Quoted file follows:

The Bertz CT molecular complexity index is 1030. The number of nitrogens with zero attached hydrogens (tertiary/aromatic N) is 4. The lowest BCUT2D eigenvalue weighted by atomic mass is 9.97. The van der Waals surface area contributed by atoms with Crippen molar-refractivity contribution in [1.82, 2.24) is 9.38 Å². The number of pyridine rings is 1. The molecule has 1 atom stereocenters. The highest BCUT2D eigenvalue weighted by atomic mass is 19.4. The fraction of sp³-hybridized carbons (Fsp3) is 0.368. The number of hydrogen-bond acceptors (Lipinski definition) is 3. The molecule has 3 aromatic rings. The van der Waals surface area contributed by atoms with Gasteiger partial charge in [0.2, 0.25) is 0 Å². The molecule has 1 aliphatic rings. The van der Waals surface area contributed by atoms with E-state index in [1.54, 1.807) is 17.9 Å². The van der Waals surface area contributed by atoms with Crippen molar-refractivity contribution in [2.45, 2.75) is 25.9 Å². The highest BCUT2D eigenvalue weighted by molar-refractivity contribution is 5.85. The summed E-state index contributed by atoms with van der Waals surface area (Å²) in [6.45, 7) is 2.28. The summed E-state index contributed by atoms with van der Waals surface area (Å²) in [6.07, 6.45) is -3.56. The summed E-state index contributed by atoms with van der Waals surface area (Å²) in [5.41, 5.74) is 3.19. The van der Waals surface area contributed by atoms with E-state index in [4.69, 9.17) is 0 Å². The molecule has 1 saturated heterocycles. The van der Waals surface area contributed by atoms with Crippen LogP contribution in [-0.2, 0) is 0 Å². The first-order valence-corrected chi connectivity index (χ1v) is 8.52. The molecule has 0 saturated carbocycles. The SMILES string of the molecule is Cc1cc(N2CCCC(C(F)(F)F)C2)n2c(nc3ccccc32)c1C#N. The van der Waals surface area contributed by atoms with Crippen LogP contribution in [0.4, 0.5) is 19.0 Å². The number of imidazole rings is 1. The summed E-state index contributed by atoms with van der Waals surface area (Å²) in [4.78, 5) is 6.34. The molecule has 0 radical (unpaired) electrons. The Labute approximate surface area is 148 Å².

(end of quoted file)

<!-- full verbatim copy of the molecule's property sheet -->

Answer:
The Bertz CT molecular complexity index is 1030. The number of nitrogens with zero attached hydrogens (tertiary/aromatic N) is 4. The lowest BCUT2D eigenvalue weighted by atomic mass is 9.97. The van der Waals surface area contributed by atoms with Crippen molar-refractivity contribution in [1.82, 2.24) is 9.38 Å². The number of pyridine rings is 1. The molecule has 1 atom stereocenters. The highest BCUT2D eigenvalue weighted by atomic mass is 19.4. The fraction of sp³-hybridized carbons (Fsp3) is 0.368. The number of hydrogen-bond acceptors (Lipinski definition) is 3. The molecule has 3 aromatic rings. The van der Waals surface area contributed by atoms with Gasteiger partial charge in [0.2, 0.25) is 0 Å². The molecule has 1 aliphatic rings. The van der Waals surface area contributed by atoms with E-state index in [1.54, 1.807) is 17.9 Å². The van der Waals surface area contributed by atoms with Crippen molar-refractivity contribution in [2.45, 2.75) is 25.9 Å². The highest BCUT2D eigenvalue weighted by molar-refractivity contribution is 5.85. The summed E-state index contributed by atoms with van der Waals surface area (Å²) in [6.45, 7) is 2.28. The summed E-state index contributed by atoms with van der Waals surface area (Å²) in [6.07, 6.45) is -3.56. The summed E-state index contributed by atoms with van der Waals surface area (Å²) in [5.41, 5.74) is 3.19. The van der Waals surface area contributed by atoms with E-state index in [4.69, 9.17) is 0 Å². The molecule has 1 saturated heterocycles. The van der Waals surface area contributed by atoms with Crippen LogP contribution in [-0.2, 0) is 0 Å². The first-order valence-corrected chi connectivity index (χ1v) is 8.52. The molecule has 0 saturated carbocycles. The SMILES string of the molecule is Cc1cc(N2CCCC(C(F)(F)F)C2)n2c(nc3ccccc32)c1C#N. The van der Waals surface area contributed by atoms with Crippen LogP contribution in [0.4, 0.5) is 19.0 Å². The number of imidazole rings is 1. The summed E-state index contributed by atoms with van der Waals surface area (Å²) in [4.78, 5) is 6.34. The molecule has 0 radical (unpaired) electrons. The Labute approximate surface area is 148 Å².